Blake scrambled over a natural rampart of broken stone and went swiftly toward the cabin. But he stopped abruptly at the sound of a harsh voice.

“Stop where you are,” the voice ordered, “and stick up your hands! Then turn around and get back as fast as you can to that plane of yours.” There was a glint of sunlight on a rifle barrel in the window of the cabin.

Captain Blake stopped, but he did not turn. “Are you Mr. Winslow?” he asked.

“That’s nothing to you! Get out! Quick!”

Blake was thinking fast. Here was the man, without doubt—and he was hostile as an Apache; the man behind that harsh voice meant business. How could he reach him? The inspiration came at once. McGuire was the key.

“If you’re Winslow,” he called in a steady voice, “you don’t want me to go away; you want to talk with me. There’s a young friend of yours in a bad jam. You are the only one who can help.”

“I haven’t any friends,” said the rasping voice: “I don’t want any! Get out!”

“You had one,” said the captain, “whether you wanted him or not. He believed in you—like the other young chap who went with you to the moon.”

THERE was an audible gasp of dismay from the window beyond, and the barrel of the rifle made trembling flickerings in the sun.

“You mean the flyer?” asked the voice, and it seemed to have lost its harsher note. “The pleasant young fellow?”

“I mean McGuire, who helped give decent burial to your friend. And now he has been carried off—out into space—and you can help him. If you’ve a spark of decency in you, you will hear what I have to say.”

The rifle vanished within the cabin; a door opened to frame a picture of a tall man. He was stooped; the years, or solitude, perhaps, had borne heavily upon him; his face was a mat of gray beard that was a continuation of the unkempt hair above. The rifle was still in his hand.

But he motioned to the waiting man, and “Come in!” he commanded. “I’ll  soon know if you’re telling the truth. God help you if you’re not…. Come in.”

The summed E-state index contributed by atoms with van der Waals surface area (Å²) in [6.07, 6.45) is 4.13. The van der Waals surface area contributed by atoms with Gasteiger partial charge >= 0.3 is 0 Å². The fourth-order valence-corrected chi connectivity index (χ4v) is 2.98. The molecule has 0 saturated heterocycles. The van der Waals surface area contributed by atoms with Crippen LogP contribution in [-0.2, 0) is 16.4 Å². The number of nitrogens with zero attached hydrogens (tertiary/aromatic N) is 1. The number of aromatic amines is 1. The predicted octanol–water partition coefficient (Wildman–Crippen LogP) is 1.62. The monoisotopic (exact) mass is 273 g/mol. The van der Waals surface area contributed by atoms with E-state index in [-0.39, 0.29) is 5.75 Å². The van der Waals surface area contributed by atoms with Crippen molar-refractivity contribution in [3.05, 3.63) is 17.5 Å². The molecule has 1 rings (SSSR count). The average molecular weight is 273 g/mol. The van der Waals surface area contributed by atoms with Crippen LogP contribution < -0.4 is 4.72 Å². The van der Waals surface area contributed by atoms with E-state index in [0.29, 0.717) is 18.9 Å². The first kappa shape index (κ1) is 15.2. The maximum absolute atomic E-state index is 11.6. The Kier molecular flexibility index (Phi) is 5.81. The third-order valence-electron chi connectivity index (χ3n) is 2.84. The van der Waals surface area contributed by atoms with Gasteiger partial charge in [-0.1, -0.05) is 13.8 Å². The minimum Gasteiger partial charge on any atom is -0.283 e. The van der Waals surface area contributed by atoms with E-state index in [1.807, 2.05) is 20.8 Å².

An hour was needed while the bearded man learned the truth. And Blake, too, picked up some facts. He learned to his great surprise that he was talking with an educated man, one who had spent a lifetime in scientific pursuits. And now, as the figure before him seemed more the scientist and less the crazed fabricator of wild fancies, the truth of his claims seemed not so remote.

Half demented now, beyond a doubt! A lifetime of disappointments and one invention after another stolen from him by those who knew more of law than of science. And now he held fortune in the secret of his ship—a secret which he swore should never be given to the world.

“Damn the world!” he snarled. “Did the world ever give anything to me? And what would they do with this? They would prostitute it to their own selfish ends; it would be just one more means to conquer and kill; and the capitalists would have it in their own dirty hands so that new lines of transportation beyond anything they dared dream would be theirs to exploit.”

BLAKE, remembering the history of a commercial age, found no ready reply to that. But he told the man of McGuire and the things that had made him captive; he related what he, himself, had seen in the dark night on Mount Lawson, and he told of the fragmentary message that showed McGuire was still alive.

“There’s only one way to save him,” he urged. “If your ship is what you claim it is—and I believe you one hundred per cent—it is all that can save him from what will undoubtedly be a horrible death. Those things were monsters—inhuman!—and they have bombarded the earth. They will come back in less than a year and a half to destroy us.”

Captain Blake would have said he was no debater, but the argument and persuasion that he used that night would have done credit to a Socrates. His opponent was difficult to convince, and not till the next day did the inventor show Blake his ship.

“Small,” he said as he led the flyer toward it. “Designed just for the moon trip, and I had meant to go alone. But it served; it took us there and back again.”

He threw open a door in the side of the metal cylinder. Blake stood back for only a moment to size up the machine, to observe its smooth duralumin shell and the rounded ends where portholes opened for the expelling of its driving blast. The door opening showed a thick wall that gave insulation. Blake followed the inventor to the interior of the ship.